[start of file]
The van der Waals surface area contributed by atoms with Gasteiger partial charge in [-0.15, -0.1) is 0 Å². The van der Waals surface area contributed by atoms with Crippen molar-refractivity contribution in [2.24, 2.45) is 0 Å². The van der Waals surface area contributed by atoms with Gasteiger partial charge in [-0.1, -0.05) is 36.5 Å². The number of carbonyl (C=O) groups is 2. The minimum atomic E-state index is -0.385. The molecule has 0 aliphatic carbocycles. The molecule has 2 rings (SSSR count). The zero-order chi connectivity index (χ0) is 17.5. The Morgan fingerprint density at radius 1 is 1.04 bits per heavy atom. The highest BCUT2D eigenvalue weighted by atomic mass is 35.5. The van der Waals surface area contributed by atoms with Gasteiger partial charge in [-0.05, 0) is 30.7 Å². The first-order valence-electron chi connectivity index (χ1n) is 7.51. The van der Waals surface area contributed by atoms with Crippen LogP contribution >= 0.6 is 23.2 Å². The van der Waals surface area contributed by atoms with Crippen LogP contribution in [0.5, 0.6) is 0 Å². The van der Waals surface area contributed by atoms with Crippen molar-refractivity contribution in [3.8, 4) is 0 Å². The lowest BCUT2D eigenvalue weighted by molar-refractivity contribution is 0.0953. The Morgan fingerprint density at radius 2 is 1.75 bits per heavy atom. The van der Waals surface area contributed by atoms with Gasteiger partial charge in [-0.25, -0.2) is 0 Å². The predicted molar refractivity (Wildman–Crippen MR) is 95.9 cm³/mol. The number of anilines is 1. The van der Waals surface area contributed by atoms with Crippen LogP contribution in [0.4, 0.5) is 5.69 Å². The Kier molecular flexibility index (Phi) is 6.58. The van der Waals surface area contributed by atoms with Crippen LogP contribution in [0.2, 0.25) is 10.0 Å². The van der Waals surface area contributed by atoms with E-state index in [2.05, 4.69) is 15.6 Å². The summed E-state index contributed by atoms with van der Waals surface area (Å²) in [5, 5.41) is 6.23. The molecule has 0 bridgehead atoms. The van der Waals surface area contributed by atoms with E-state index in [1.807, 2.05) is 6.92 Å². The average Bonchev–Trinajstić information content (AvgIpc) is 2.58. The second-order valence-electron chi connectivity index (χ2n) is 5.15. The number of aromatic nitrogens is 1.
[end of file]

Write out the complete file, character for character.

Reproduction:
The van der Waals surface area contributed by atoms with Gasteiger partial charge in [-0.15, -0.1) is 0 Å². The van der Waals surface area contributed by atoms with Crippen molar-refractivity contribution in [2.24, 2.45) is 0 Å². The van der Waals surface area contributed by atoms with Gasteiger partial charge in [-0.1, -0.05) is 36.5 Å². The number of carbonyl (C=O) groups is 2. The minimum atomic E-state index is -0.385. The molecule has 0 aliphatic carbocycles. The molecule has 2 rings (SSSR count). The zero-order chi connectivity index (χ0) is 17.5. The Morgan fingerprint density at radius 1 is 1.04 bits per heavy atom. The highest BCUT2D eigenvalue weighted by atomic mass is 35.5. The van der Waals surface area contributed by atoms with Gasteiger partial charge in [-0.05, 0) is 30.7 Å². The first-order valence-electron chi connectivity index (χ1n) is 7.51. The van der Waals surface area contributed by atoms with Crippen LogP contribution >= 0.6 is 23.2 Å². The van der Waals surface area contributed by atoms with Crippen LogP contribution in [0.5, 0.6) is 0 Å². The van der Waals surface area contributed by atoms with Crippen molar-refractivity contribution in [3.8, 4) is 0 Å². The lowest BCUT2D eigenvalue weighted by molar-refractivity contribution is 0.0953. The Morgan fingerprint density at radius 2 is 1.75 bits per heavy atom. The van der Waals surface area contributed by atoms with Gasteiger partial charge in [-0.25, -0.2) is 0 Å². The predicted molar refractivity (Wildman–Crippen MR) is 95.9 cm³/mol. The number of anilines is 1. The van der Waals surface area contributed by atoms with Crippen LogP contribution in [0.4, 0.5) is 5.69 Å². The Kier molecular flexibility index (Phi) is 6.58. The van der Waals surface area contributed by atoms with Crippen LogP contribution in [0.2, 0.25) is 10.0 Å². The van der Waals surface area contributed by atoms with E-state index in [2.05, 4.69) is 15.6 Å². The summed E-state index contributed by atoms with van der Waals surface area (Å²) in [5, 5.41) is 6.23. The molecule has 0 bridgehead atoms. The van der Waals surface area contributed by atoms with E-state index in [1.807, 2.05) is 6.92 Å². The average Bonchev–Trinajstić information content (AvgIpc) is 2.58. The second-order valence-electron chi connectivity index (χ2n) is 5.15. The number of aromatic nitrogens is 1.